Class 2 devices:

Devices in this class are deemed to be of greater risk to patients or users. Most require a 510(k) application. Examples include coronary catheters.

Class 3 devices:

Made from medical plastics like Radel PPSU and acetal, joint replacement “trials” have internal tissue contact for short periods and must meet FDA Class 2 standards. The trials are color coded by size and must withstand repeated sterilization for multiple use.

These pose the highest level of risk. They support or sustain human life, may be harmful to health, or raise the risk of illness or injury. Most devices in this class require a pre-market approval (PMA) application. Heart valves are an example.

FDA device application processes: where plastics are involved.

The FDA’s requirements for new devices include facility registration, device listing, and device approval or notification. Of these, the device approval process directly involves the plastic material from which the device is made. The following summarizes some related information:

510(k): equivalency can facilitate the approval process.

New devices submitted for FDA approval are often made from plastics that have a solid and well-documented history of safe use. In these cases, the FDA may not require the full battery of testing to show that the new device is equivalent to other devices that have been in use for some time. A submittal to the FDA based on device equivalency of this kind is termed a 510(k) Premarket Notification. This type of notification is generally needed for most Class 2 medical devices.

Premarket Approval (PMA): the most stringent process.

Premarket Approval is the most stringent approval process. It applies to most Class 3 devices such as those that are permanently implanted. In this approval process it is essential to provide scientific evidence to show that the device is both safe and effective for its intended use. This more rigorous process requires laboratory studies and clinical investigations. Plastic materials used in these devices clearly are critical components.

Implantable polymer suppliers’ test data can support approval submittals.

spinal cages
Implantable devices such as spinal cages made from implant grade PEEK must meet the most rigorous FDA standards. The medical polymer must be biocompatible long term and maintain its high strength.

Producers of implantable plastics such as PEEK and PAEK may help facilitate the PMA process for Class 2 and Class 3 devices. These plastics suppliers have conducted a thorough battery of toxicological and other tests and under specific circumstances will allow device manufacturers to reference the results in their Master Files on each material. This can save the device manufacturer both cost and the time involved in testing the plastic itself. In any case, however, all Class 3 devices still must be tested as such to prove their safety and efficacy.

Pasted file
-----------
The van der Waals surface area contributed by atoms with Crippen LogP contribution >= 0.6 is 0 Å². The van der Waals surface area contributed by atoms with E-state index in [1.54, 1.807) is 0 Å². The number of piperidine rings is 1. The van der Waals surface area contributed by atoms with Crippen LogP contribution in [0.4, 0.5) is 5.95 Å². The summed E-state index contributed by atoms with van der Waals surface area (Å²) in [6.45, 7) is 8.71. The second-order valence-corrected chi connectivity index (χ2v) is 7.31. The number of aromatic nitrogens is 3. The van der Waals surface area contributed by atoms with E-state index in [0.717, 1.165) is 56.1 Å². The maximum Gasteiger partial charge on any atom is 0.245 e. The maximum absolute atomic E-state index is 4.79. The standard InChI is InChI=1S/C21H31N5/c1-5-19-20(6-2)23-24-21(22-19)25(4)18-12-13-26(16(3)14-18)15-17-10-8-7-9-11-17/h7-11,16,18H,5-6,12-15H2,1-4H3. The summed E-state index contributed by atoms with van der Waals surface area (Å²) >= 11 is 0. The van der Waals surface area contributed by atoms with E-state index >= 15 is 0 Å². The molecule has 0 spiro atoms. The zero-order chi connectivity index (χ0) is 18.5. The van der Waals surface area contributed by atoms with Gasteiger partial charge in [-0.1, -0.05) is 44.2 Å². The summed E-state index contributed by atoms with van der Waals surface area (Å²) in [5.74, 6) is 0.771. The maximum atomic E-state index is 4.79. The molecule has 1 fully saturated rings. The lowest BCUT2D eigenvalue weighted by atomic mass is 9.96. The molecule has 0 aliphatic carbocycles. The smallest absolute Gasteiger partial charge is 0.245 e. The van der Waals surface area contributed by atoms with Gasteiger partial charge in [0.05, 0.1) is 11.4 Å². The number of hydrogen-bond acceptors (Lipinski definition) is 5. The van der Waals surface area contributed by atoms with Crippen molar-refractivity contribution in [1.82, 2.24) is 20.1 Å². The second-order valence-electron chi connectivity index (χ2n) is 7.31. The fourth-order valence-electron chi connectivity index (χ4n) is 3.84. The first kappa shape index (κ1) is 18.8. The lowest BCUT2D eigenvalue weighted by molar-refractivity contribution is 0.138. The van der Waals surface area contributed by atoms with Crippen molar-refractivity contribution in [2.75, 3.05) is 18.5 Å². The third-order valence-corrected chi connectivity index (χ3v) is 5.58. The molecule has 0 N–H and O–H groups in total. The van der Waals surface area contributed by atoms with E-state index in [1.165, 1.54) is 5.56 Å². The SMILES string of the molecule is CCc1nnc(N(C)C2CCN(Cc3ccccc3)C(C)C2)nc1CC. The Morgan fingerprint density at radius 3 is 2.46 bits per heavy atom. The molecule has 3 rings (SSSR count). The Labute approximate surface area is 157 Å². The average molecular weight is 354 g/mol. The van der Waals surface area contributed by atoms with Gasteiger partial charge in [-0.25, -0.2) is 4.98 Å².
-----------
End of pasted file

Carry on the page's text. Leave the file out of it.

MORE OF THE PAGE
Physical performance of medical plastics

Detailed information is available on the gamut of medical grades of polymers such as acetal, polypropylene, PEEK, PAEK, Radel PPSU and Ultem PEI. Polymer suppliers offer properties data, regulatory information and typical applications. Because there can be different test methods for a given property, designers should compare data based on the same test procedures and conditions.

Polymer conversion specialists who transform medical polymers by injection molding, extrusion and machining can also provide useful information in addition to lab data. Their scope includes actual polymer performance in the components they have produced. They also have the expertise in processing that can provide guidance on the complexity of designs that can be manufactured, and the optimum production method.

These basic properties are important for many types of medical devices. There are other more specialized properties as well. Data comparisons can help indicate the relative performance of polymers as a basis for identifying candidates:

Strength and stiffness

Surgical tools and handles, trays and housings require rigidity. Tensile and flexural properties are good indicators of a polymer’s performance in this area. Medical polymers are also available with fiber reinforcement that boosts rigidity significantly.

Toughness, durability

Impact resistance properties indicate a plastic’s ability to withstand the rigors of use in medical environments. Data is available at ambient as well as cold temperatures which could be important for applications involved in storing or handling refrigerated materials.

Sterilization resistance

Prolonged and repeated sterilization can significantly affect device performance long term. Medical grade polymers marketed for sterilizable applications typically have supporting data for different sterilization methods such as steam, gamma radiation and ethylene oxide gas (ETO), along with the conditions and number of sterilization cycles involved.

Chemical resistance

The number of different sanitization products makes it difficult to provide comprehensive data on a polymer’s resistance to all of them. Polymer producers however can provide good guidelines on their materials’ resistance to specific chemicals at various temperatures.

Real world testing: essential.

Properties data based on laboratory testing of polymer samples can provide a good basis for comparing medical plastics. Such data, however, only serves as an initial guide.
To confirm actual performance, manufacturers must test their devices and components under real world conditions.